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State visit to Norway from South Korea – Day 2

On Tuesday June 11th 2019, the president of South Korea started his two-day long state visit to Norway. On June 13th, the visit in Oslo was concluded in the morning before the royals and the president-couple travelled on to Bergen to visit western Norway. The day was started with a meeting between president Moon Jae-in and Norway’s Prime Minister Erna Solberg. The two state leaders talked for 40 minutes before they met the press.

Prime Minister Erna Solberg and South Korea’s president began the day meeting Norwegian and Korean press. Photo: Eirin Larsen / SMK / The office of the Norwegian state minister via Flickr.

It was expected that, during the meeting between the president and prime minister, Queen Sonja would accompany the first lady of South Korea to the famous Munch museum in Oslo. Tuesday morning, unfortunately, the royal court announced that the queen was ill. She has an infection in the foot and is unable to attend any engagements during the state visit. Therefore, this event had to be cancelled.

In a speech yesterday at the Royal Palace, King Harald praised the good relationship between South Korea and Norway. The King said: “It is a great pleasure for the Queen – who wish she was here tonight – and myself to welcome you to Norway. We are delighted with the opportunity to reciprocate some of the hospitality our family has experienced in the Republic of Korea. I am especially pleased to welcome you to Norway this year, when we celebrate that it is 60 years since our two countries established diplomatic relations.”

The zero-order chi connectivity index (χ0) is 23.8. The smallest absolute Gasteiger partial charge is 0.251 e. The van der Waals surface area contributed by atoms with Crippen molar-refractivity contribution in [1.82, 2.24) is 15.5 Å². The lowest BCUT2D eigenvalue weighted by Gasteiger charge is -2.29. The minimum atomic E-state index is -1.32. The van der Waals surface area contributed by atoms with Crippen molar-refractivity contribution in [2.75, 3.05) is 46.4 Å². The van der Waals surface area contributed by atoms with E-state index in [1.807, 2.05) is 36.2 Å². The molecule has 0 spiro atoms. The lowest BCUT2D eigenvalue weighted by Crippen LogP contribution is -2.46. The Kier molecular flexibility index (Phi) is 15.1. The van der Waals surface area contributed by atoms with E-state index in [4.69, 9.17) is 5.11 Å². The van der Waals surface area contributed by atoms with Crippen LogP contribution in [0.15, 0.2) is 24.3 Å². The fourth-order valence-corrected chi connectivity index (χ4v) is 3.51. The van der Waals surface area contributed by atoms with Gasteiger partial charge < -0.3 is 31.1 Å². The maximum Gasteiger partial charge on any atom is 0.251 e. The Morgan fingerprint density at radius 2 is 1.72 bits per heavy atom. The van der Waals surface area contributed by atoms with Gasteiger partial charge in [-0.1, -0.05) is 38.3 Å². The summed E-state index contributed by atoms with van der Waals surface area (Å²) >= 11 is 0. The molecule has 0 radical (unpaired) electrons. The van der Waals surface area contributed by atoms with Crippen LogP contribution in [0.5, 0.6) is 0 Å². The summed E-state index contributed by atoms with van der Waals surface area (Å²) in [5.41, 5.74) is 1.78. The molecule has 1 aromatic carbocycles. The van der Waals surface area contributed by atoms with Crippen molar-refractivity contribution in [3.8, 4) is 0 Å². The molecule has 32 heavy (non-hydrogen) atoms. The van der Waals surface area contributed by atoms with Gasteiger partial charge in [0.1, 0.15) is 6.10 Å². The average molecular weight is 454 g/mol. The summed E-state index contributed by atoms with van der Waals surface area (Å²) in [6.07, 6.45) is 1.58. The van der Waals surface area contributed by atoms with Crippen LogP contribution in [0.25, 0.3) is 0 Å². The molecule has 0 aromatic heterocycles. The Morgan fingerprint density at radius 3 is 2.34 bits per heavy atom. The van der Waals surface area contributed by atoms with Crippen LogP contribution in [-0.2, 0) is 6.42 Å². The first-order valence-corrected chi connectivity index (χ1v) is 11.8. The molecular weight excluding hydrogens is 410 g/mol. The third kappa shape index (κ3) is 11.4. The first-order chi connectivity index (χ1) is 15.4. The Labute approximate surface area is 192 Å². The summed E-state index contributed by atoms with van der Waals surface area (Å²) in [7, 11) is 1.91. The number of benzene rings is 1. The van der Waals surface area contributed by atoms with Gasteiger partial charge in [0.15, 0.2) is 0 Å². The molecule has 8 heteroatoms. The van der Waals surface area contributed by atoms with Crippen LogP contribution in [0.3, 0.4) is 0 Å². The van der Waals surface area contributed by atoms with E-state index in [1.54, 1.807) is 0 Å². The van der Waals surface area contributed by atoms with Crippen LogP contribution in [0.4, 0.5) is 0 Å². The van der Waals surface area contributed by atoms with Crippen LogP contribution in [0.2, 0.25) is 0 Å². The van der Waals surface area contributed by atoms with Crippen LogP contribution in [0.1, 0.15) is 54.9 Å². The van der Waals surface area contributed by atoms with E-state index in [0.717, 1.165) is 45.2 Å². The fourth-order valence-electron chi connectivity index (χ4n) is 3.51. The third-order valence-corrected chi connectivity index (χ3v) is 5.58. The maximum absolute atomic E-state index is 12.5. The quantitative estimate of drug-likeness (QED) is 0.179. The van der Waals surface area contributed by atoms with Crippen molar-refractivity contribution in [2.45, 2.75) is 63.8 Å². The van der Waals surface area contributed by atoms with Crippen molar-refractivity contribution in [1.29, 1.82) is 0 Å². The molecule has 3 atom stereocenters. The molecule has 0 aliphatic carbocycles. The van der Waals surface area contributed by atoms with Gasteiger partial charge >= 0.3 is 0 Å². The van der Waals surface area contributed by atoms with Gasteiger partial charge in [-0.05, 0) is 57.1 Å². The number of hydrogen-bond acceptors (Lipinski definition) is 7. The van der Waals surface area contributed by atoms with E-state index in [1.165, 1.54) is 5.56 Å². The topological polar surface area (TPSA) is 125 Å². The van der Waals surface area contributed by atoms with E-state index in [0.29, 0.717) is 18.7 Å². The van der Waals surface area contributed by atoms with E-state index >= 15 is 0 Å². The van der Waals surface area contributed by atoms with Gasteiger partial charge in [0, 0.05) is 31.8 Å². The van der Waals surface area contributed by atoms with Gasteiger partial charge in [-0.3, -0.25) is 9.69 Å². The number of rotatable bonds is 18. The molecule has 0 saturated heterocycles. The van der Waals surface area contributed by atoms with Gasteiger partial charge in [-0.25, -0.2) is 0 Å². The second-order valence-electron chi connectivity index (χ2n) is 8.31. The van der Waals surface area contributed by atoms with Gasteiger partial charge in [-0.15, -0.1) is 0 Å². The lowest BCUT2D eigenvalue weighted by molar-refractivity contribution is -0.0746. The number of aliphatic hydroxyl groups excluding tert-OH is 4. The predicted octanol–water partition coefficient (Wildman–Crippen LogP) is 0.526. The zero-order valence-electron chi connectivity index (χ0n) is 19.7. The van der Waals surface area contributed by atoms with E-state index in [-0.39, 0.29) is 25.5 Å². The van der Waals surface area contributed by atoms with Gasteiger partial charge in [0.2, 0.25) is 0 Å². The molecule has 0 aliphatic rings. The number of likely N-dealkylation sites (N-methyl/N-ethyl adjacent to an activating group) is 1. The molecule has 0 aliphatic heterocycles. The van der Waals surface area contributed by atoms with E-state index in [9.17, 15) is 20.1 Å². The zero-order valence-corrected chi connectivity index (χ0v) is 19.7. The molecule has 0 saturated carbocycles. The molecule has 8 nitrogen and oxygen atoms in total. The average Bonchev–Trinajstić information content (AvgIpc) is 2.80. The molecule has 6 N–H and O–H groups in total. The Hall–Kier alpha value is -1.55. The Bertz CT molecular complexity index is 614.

The king accompanied the president and his wife aboard the Korea-built ship KNM Maud. Photo: The Royal Norwegian Navy.

Moon Jae-in and his wife then took a flight for an hour to the western city of Bergen together with their Korean colleagues. Upon arrival they were welcomed by King Harald at Flesland airport. Also County Governor Lars Sponheim, Mayor of Bergen Marte Mjøs and Chief of the Western Police District Kaare Songstad had joined the king’s welcome-committee.

King Harald travelled with the president to the fortress in Bergen. In the old Håkonshallen there was a lunch for the guests, hosted by the Mayor of Bergen. Håkonshallen is a medieval stone hall in Bergen. It was first build to act as a royal residence and party hall during the reign of King Håkon Håkonssons in the 1260s.

King Harald signs the guest protocol aboard his latest war ship, KNM Maud, who is named after the king’s grandmother, Queen Maud. Photo: Sven Gj. Gjeruldsen / The Royal Court.

Following lunch, the visit continued to Haakonsvern Naval Base. The president and King Harald were welcomed by Admiral Nilse A. Stensønes, Chief of the Norwegian Navy. At the king’s arrival, a royal trumpet fanfare and a 21-round royal salute were fired form the battery. The king and president then had a private inspection of the ship’s crew lined up at the pier before they entered the ship HNoMS Maud. HNoMS Maud used her main crane to demonstrate her role as a logistics and support vessel by transferring a load to another naval vessel. The ship was bought by Norway and built by South Korea.

From the concert at the castle Trollhaugen. Photo: Sven Gj. Gjeruldsen / The Royal Court.

President Moon Jae-in and Ms Kim Jung-sook and King Harald then departed from Haakonsvern Naval Base for the Norwegian Composer Edvard Grieg’s home, the castle Troldhaugen. At Greig`s castle they could enjoy a concert with the composer’s own music. This was the last post on the program for the state visit. King Harald wished his guests farewell at the airport. President Moon Jae-in and Ms Kim Jung-sook will now travel to a new state visit in Sweden before returning to South Korea.

About author

Senior Europe Correspondent Oskar Aanmoen has a master in military and political history of the Nordic countries. He has written five books on historical subjects and more than 700 articles for Royal Central. He has also interview both Serbian and Norwegian royals. Aanmoen is based in Oslo, Norway.